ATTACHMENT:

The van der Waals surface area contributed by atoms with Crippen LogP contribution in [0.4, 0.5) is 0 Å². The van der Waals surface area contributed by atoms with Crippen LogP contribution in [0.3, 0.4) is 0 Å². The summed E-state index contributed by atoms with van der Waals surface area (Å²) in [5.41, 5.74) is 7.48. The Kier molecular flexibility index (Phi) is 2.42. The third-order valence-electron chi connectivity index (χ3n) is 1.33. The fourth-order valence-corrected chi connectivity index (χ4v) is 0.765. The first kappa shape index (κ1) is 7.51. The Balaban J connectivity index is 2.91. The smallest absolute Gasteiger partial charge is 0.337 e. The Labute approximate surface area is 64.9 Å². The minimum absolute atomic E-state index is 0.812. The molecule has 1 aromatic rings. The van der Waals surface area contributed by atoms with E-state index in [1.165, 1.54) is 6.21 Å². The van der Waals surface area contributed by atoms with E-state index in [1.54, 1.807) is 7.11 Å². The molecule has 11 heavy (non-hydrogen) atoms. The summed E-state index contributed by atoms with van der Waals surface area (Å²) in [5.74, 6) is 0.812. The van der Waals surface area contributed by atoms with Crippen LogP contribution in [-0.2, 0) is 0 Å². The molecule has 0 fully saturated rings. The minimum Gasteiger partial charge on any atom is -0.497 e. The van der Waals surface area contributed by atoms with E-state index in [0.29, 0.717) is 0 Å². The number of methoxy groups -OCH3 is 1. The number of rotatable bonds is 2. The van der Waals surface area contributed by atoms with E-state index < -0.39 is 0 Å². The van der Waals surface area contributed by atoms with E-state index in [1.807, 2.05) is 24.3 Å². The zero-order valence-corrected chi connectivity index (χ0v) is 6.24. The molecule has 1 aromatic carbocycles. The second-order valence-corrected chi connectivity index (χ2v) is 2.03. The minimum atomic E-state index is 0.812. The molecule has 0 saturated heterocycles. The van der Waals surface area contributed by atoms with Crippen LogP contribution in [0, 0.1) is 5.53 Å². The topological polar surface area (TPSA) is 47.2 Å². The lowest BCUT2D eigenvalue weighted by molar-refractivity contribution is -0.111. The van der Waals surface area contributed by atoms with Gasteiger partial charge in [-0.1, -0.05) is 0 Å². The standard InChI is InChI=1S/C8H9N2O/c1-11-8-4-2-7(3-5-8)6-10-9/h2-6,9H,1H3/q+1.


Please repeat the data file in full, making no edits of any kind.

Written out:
The van der Waals surface area contributed by atoms with Crippen LogP contribution in [0.4, 0.5) is 0 Å². The van der Waals surface area contributed by atoms with Crippen LogP contribution in [0.3, 0.4) is 0 Å². The summed E-state index contributed by atoms with van der Waals surface area (Å²) in [5.41, 5.74) is 7.48. The Kier molecular flexibility index (Phi) is 2.42. The third-order valence-electron chi connectivity index (χ3n) is 1.33. The fourth-order valence-corrected chi connectivity index (χ4v) is 0.765. The first kappa shape index (κ1) is 7.51. The Balaban J connectivity index is 2.91. The smallest absolute Gasteiger partial charge is 0.337 e. The Labute approximate surface area is 64.9 Å². The minimum absolute atomic E-state index is 0.812. The molecule has 1 aromatic rings. The van der Waals surface area contributed by atoms with E-state index in [1.165, 1.54) is 6.21 Å². The van der Waals surface area contributed by atoms with E-state index in [1.54, 1.807) is 7.11 Å². The molecule has 11 heavy (non-hydrogen) atoms. The summed E-state index contributed by atoms with van der Waals surface area (Å²) in [5.74, 6) is 0.812. The van der Waals surface area contributed by atoms with Crippen LogP contribution in [-0.2, 0) is 0 Å². The molecule has 0 fully saturated rings. The minimum Gasteiger partial charge on any atom is -0.497 e. The van der Waals surface area contributed by atoms with E-state index in [0.29, 0.717) is 0 Å². The number of methoxy groups -OCH3 is 1. The number of rotatable bonds is 2. The van der Waals surface area contributed by atoms with E-state index < -0.39 is 0 Å². The van der Waals surface area contributed by atoms with E-state index in [1.807, 2.05) is 24.3 Å². The zero-order valence-corrected chi connectivity index (χ0v) is 6.24. The molecule has 1 aromatic carbocycles. The second-order valence-corrected chi connectivity index (χ2v) is 2.03. The minimum atomic E-state index is 0.812. The molecule has 0 saturated heterocycles. The van der Waals surface area contributed by atoms with Crippen LogP contribution in [0, 0.1) is 5.53 Å². The topological polar surface area (TPSA) is 47.2 Å². The lowest BCUT2D eigenvalue weighted by molar-refractivity contribution is -0.111. The van der Waals surface area contributed by atoms with Gasteiger partial charge in [-0.1, -0.05) is 0 Å². The standard InChI is InChI=1S/C8H9N2O/c1-11-8-4-2-7(3-5-8)6-10-9/h2-6,9H,1H3/q+1.